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Our Massively Dysfunctional Cyber ‘System’


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Today I met with two seniors in the cyber community, both have access to the very top of their respective food chains.  We talked for about 90 minutes, as a group.  Altogether I spent 2 1/2 hours with the one gentleman.

What I discovered during our talk sent chills throughout my body.  Not only is there no coherent strategy for cyber defense at the national level, the old DC two-step shuffle is making entire Cabinet Departments…  useless.

One of the seniors in the cyber community with whom I correspond with occasionally told me that ‘everybody is doing just fine.  We coordinate with all the other Departments and with the White House NSC Staff’.

I’m here to tell you that is a lie.

Many seniors don’t know and they don’t seem to care.

One Secretary publicly announced she does not use email.  She was promptly labeled a Luddite by many.

At least one Department is now seen to be entire ineffectual in the cyber world. They have abrogated their responsibilities and are no longer seen by the other Departments as being decisively engaged in this critical field.

At least one Department has been gutted, many of the most talented leaders decided to pursue outside interests, are on loan, have become reacquainted with their families or generally retire while possible.   Entire offices have been disbanded and only junior staff officers coordinate.

At least one place is practically rudderless when it comes to actually doing the coordination, staffing and leading cyber efforts.

What we should do and what we are doing is at opposite ends of the spectrum.

Our political system has rendered the United States effectively to be cyber eunuchs.  Yep, that’s the first time I’ve seen that phrase used, too.

The legislative efforts of 2012 to create a decent cybersecurity bill within both houses were corrupted by partisan politics.  One house worked, one house sucked, horribly.

What should be done to stop theft of intellectual property by state actors (China) would require a Presidential Finding but our leadership structure is devoid of real leaders.  That is not a political statement, that is a statement about our country.

The cybersecurity EO or NSPD or whatever is being worked on is only a band-aid cure, it will not be enforceable within the civilian sector.  It will lack legislative authority and will, de facto, only make people examine processes, not DO anything.

We lack the leadership needed to pull us out of this abyss.

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3 thoughts on “Our Massively Dysfunctional Cyber ‘System’

  1. Joel – I’m not defending any particular entity here but realistically is the government ever going to have the responsibility to defend banks and other private enterprises given that those same enterprises will have to give over some control to the government of their systems? Seems unlikely. We’ve set the bar too high. Right now, DoD has only the writ to defend .mil and to expand that would be a massive expansion of government power. Who’s up for that?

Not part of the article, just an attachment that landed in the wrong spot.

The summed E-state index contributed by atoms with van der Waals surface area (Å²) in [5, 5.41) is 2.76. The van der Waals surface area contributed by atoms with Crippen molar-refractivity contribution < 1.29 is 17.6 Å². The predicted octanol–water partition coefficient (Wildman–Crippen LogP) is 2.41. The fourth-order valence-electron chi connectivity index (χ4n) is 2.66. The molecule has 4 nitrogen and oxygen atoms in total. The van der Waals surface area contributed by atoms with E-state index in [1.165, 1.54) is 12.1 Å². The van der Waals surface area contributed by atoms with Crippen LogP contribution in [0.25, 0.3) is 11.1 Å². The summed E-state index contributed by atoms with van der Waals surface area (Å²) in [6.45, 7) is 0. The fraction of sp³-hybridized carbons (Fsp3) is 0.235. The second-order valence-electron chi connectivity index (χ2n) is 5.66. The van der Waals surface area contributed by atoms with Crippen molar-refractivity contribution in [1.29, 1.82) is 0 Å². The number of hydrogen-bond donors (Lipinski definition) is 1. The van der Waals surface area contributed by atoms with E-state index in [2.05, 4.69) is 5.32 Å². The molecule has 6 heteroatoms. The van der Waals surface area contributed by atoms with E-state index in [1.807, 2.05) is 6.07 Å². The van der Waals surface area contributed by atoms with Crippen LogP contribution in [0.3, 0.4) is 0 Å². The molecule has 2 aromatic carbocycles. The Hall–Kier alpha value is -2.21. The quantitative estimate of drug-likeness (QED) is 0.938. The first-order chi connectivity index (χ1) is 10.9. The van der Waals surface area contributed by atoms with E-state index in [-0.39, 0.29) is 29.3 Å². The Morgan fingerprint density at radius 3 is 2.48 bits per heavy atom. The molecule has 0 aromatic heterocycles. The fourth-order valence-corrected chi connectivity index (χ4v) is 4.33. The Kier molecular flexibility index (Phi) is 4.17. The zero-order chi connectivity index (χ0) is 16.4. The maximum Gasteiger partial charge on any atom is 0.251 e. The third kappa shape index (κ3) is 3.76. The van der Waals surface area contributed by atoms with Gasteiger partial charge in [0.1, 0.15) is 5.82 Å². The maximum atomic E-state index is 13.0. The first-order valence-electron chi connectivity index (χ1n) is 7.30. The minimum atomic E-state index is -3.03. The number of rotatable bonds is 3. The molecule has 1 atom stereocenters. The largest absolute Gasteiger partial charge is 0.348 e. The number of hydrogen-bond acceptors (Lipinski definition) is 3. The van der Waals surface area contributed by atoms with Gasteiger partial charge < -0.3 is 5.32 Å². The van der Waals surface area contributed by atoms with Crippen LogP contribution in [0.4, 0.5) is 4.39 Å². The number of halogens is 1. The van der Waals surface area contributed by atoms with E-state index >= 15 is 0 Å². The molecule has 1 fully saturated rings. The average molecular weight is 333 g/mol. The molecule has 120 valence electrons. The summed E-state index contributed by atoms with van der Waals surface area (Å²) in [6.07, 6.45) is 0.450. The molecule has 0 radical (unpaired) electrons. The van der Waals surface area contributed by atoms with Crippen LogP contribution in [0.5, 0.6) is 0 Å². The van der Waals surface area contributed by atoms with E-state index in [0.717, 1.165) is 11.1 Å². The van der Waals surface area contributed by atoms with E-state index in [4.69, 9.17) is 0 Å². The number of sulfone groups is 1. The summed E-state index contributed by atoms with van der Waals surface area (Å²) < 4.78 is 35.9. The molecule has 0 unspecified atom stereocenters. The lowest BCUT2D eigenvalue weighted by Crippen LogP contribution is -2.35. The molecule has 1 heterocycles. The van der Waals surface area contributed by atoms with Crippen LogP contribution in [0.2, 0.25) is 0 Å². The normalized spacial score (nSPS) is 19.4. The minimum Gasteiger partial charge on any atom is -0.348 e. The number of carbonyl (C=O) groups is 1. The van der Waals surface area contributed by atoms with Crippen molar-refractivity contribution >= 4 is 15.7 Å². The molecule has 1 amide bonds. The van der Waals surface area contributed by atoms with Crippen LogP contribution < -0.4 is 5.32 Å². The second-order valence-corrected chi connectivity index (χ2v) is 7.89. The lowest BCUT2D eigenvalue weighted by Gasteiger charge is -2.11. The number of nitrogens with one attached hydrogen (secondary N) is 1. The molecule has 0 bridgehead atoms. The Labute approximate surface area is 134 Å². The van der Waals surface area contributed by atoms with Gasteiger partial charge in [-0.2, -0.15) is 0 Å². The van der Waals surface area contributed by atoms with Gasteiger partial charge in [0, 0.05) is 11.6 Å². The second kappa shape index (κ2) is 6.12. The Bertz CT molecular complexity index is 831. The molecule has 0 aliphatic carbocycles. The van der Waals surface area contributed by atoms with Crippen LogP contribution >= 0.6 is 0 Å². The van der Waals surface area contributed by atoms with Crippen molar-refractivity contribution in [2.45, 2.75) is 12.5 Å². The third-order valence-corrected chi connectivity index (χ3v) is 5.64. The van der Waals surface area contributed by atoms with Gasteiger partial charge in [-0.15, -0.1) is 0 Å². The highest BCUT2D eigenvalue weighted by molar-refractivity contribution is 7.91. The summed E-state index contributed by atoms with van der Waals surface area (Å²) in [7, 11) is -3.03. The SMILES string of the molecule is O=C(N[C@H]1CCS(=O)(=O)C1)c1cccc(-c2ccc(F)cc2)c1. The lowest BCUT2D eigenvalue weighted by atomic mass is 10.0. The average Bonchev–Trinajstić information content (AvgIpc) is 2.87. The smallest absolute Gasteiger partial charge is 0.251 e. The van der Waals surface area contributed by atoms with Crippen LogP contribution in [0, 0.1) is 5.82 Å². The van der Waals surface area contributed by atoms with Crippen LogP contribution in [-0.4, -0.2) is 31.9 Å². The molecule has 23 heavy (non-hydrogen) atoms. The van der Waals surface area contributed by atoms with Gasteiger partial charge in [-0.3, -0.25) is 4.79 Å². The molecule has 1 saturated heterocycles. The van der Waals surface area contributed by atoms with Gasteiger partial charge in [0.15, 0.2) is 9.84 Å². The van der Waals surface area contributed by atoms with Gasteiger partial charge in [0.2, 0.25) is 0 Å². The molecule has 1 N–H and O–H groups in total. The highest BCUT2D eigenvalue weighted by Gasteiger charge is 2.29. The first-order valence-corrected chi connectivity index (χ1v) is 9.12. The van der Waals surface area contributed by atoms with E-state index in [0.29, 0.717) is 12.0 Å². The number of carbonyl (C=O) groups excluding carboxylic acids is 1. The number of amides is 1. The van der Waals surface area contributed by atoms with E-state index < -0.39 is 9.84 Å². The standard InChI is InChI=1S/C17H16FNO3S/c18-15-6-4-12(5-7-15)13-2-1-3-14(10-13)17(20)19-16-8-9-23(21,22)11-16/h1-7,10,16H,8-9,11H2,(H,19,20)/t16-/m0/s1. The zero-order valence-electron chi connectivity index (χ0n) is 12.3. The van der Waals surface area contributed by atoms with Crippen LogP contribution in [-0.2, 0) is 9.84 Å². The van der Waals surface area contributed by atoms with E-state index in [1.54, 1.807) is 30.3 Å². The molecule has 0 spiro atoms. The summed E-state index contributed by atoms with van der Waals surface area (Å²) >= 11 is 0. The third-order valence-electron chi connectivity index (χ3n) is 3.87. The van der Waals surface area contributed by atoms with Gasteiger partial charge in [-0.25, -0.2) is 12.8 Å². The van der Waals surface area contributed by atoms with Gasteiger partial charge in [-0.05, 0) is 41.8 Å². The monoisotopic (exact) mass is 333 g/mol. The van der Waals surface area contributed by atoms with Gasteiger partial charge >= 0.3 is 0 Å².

1. Right now the onus falls to DHS but this mission FAR exceeds their capacity for the foreseeable future. Altruistically they deserve the mission and, despite everybody’s (well almost everybody) misgivings about their lack of capabilities, if they had the appropriate resources they could do the job.

      Depending on how they decide to execute the mission, I foresee different levels of effectiveness. They already have an outreach program which, quite frankly, is grossly underfunded. If the US government wants to protect businesses of all sizes and private citizens, DHS needs to be properly funded.

      I see a three step process.

      Hold software manufacturers responsible for security vulnerabilities. I do not want to wait for version 6.3 before most of the vulnerabilities are fixed. Like a car, do it right the first time. Period.

      Let me turn the normal model on its head. DHS will never have the capability to protect every citizen from malicious actors. Never. But, if Joe and Jane Citizen take responsibility for their own defense, the government should provide the tools, education and assistance necessary for their own defense. Built into these tools are information sharing devices. People, suck it up, if you don’t want to share what is attacking your system, don’t use our tools. We can’t see a massive attack on you and all your fellow citizens if we can’t see the big picture.

      Businesses will have a choice. Most small businesses can’t afford a really good cybersecurity program, so the government can provide the tools, education and assistance necessary for their own defense. The cost is sharing information on how you are being attacked. Large corporations will have the same services offered (but not necessarily mandatory), but it should be mandatory to provide the information to the ‘government’. None of this is mandatory but business would be foolish not to participate.

      Join or Die seems a bit harsh, but if a business does not participate, they are, de facto, hanging themselves out to dry.

      http://killerapps.foreignpolicy.com/posts/2012/10/09/dod_dhs_cyber_threat_info_sharing_program_isnt_shrinking

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